Wednesday, March 29, 2006
Tuesday, March 28, 2006
There is a good deal of sympathy with the idea that Mexicans and others should be welcome to come here, as have other immigrants throughout our history, and join the American community. It's quite another for them to demand that they have a right to do so regardless of the wishes of the citizenry, or that they should not have to learn English or adopt the broad framwork of laws and assumptions that make America. It's not even a matter of assumptions of superiority: there's no implied superiority or moral imperative that, for example, favors driving on the right or the left side of the road, but it is vitally important that everybody keep to the same side.
Monday, March 27, 2006
"According to a new survey by the Pew Hispanic Center, illegals make up 24 percent of workers in agriculture, 17 percent in cleaning, 14 percent in construction, and 12 percent in food production. So 86 percent of construction workers, for instance, are either legal immigrants or Americans, despite the fact that this is one of the alleged categories of untouchable jobs.
Oddly, the people who warn that without millions of cheap, unskilled Mexican laborers, this country would face economic disaster are pro-business libertarians. They believe in the power of the market to handle anything — except a slightly tighter labor market for unskilled workers. But the free market would inevitably adjust, with higher wages or technological innovation.
Take agriculture. Phillip Martin, an economist at the University of California, Davis, has demolished the argument that a crackdown on illegals would ruin it, or be a hardship to consumers. Most farming — livestock, grains, etc. — doesn't heavily rely on hired workers. Only about 20 percent of the farm sector does, chiefly those areas involving fresh fruit and vegetables.
The average 'consumer unit' in the U.S. spends $7 a week on fresh fruit and vegetables, less than is spent on alcohol, according to Martin. On a $1 head of lettuce, the farm worker gets about 6 or 7 cents, roughly 1/15th of the retail price. Even a big run-up in the cost of labor can't hit the consumer very hard."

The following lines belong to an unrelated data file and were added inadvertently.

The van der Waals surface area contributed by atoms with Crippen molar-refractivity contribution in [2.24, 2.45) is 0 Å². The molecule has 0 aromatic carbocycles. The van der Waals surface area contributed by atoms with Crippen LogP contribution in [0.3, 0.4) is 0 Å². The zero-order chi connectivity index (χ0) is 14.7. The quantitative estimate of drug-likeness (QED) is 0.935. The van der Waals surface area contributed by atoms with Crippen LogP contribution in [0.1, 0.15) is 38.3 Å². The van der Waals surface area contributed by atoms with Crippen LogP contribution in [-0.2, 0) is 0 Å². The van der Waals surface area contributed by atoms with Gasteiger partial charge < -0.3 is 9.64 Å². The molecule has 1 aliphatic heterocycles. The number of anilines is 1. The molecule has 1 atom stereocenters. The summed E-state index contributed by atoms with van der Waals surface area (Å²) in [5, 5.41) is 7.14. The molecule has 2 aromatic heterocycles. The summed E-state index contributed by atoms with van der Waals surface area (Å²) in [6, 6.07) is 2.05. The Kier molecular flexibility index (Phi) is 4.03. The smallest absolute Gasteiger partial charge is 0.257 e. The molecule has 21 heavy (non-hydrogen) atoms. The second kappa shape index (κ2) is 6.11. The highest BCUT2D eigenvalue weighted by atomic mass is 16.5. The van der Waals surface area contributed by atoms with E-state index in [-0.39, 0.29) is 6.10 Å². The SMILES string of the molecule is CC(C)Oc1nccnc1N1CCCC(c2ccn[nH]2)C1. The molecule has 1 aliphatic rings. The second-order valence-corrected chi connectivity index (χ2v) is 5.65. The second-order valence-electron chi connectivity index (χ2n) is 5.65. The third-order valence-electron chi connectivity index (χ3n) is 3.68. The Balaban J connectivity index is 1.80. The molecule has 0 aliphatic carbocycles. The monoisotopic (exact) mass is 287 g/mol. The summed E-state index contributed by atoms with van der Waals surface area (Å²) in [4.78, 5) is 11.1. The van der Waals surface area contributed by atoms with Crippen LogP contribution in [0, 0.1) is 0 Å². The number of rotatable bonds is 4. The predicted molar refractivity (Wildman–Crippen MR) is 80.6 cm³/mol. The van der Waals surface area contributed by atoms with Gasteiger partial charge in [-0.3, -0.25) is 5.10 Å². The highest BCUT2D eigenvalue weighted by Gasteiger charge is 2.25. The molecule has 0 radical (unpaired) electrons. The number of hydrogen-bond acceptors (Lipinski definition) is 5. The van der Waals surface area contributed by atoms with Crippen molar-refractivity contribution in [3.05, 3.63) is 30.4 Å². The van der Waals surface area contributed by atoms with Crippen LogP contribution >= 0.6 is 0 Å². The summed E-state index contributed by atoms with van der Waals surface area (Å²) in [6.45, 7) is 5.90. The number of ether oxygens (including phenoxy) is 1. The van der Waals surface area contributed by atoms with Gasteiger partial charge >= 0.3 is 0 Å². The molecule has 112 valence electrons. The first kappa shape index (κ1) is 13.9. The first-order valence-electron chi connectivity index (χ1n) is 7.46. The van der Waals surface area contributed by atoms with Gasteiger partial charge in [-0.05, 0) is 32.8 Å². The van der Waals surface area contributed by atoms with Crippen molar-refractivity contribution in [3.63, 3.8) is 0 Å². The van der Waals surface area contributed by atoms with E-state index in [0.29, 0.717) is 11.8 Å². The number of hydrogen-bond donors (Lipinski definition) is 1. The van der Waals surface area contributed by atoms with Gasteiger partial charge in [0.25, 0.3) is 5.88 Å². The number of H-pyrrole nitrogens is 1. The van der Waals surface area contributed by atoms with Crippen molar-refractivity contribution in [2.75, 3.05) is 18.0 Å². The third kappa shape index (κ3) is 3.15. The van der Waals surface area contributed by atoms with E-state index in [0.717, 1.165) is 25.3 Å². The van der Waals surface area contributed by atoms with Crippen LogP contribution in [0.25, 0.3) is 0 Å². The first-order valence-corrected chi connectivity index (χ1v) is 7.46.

Thursday, March 23, 2006
Wednesday, March 22, 2006
Who Wants To Be A Superhero?
The SCI FI Channel, Nash Entertainment (Meet My Folks, For Love or Money, Who Wants to Marry My Dad?), and legendary comic book creator Stan Lee (Spider-Man, Hulk, The Fantastic Four, X-Men) will produce a six-episode, one-hour weekly competition reality series that will challenge a lucky few to create their very own Superhero and reward the winner with the best reality competition prize yet: immortality! All you’ll need is an original idea for a Superhero, a killer costume, and some real Superhero mojo. The winner of this six-week competition will walk away with their Superhero immortalized in a new comic book created by Stan Lee himself. It gets better! The winning character will also appear in an original Sci Fi Channel movie!Sounds like a real-life Mystery Men meets Survivor. (via Elisabeth Carnell)
In nationwide open casting calls, potential heroes will arrive in costume to prove their mettle – revealing the true nature of their superhuman abilities and invoking the noble credos by which they live. Make no mistake, you don’t have to love comic books to be the Superhero we’re looking for. If you have a great imagination, love adventure, and have a hero hiding inside of you, we want you on this show. Students, teachers, firemen, soccer moms, you’re all invited to try out to see if you’ve got what it takes. From thousands of hopefuls, Stan Lee will choose 11 lucky finalists to move into a secret lair and compete for the opportunity to become a real-life Superhero!
Finalists will leave their former lives behind and live as their brainchild heroes 24/7, all under Stan Lee’s watchful eye. Each week, our aspiring heroes will be challenged with competitions designed to test their true Superhero abilities. Don’t worry, no one will be leaping over tall buildings in a single bound. Our Superheroes will be tested for courage, integrity, self-sacrifice, compassion, and resourcefulness, all traits that every Superhero must possess. In the end, only one aspiring Superhero will have the inner strength and nobility to open the gates to comic book immortality forever!
Thursday, March 16, 2006
I recall that also back in January, Senator Chafee refrained from making another decision until he "heard all the facts" and considered them carefully. In that case, it was whether or not he was going to support now-Justice Alito and he stated that he wanted to wait until after the Senate Judiciary hearings were finished before making a (finger in the wind) decision. Apparently, he doesn't feel the need apply the same careful consideration here, does he? Maybe it was a January thing?Cross-posted at Anchor Rising.
When Chafee was interviewed in January about the wiretaps program, he criticized it but said he would draw no conclusions about its legality or constitutionality until the Senate Judiciary Committee completed its inquiry.
Why, Chafee was asked Tuesday, has he come to the conclusion that the program is illegal, with the committee's inquiry still under way?
Chafee answered by reiterating his initial criticism of the program. "From what I've seen," he said, the wiretap program "is outside the parameters" of the Constitution's ban on unreasonable searches and existing law governing such programs.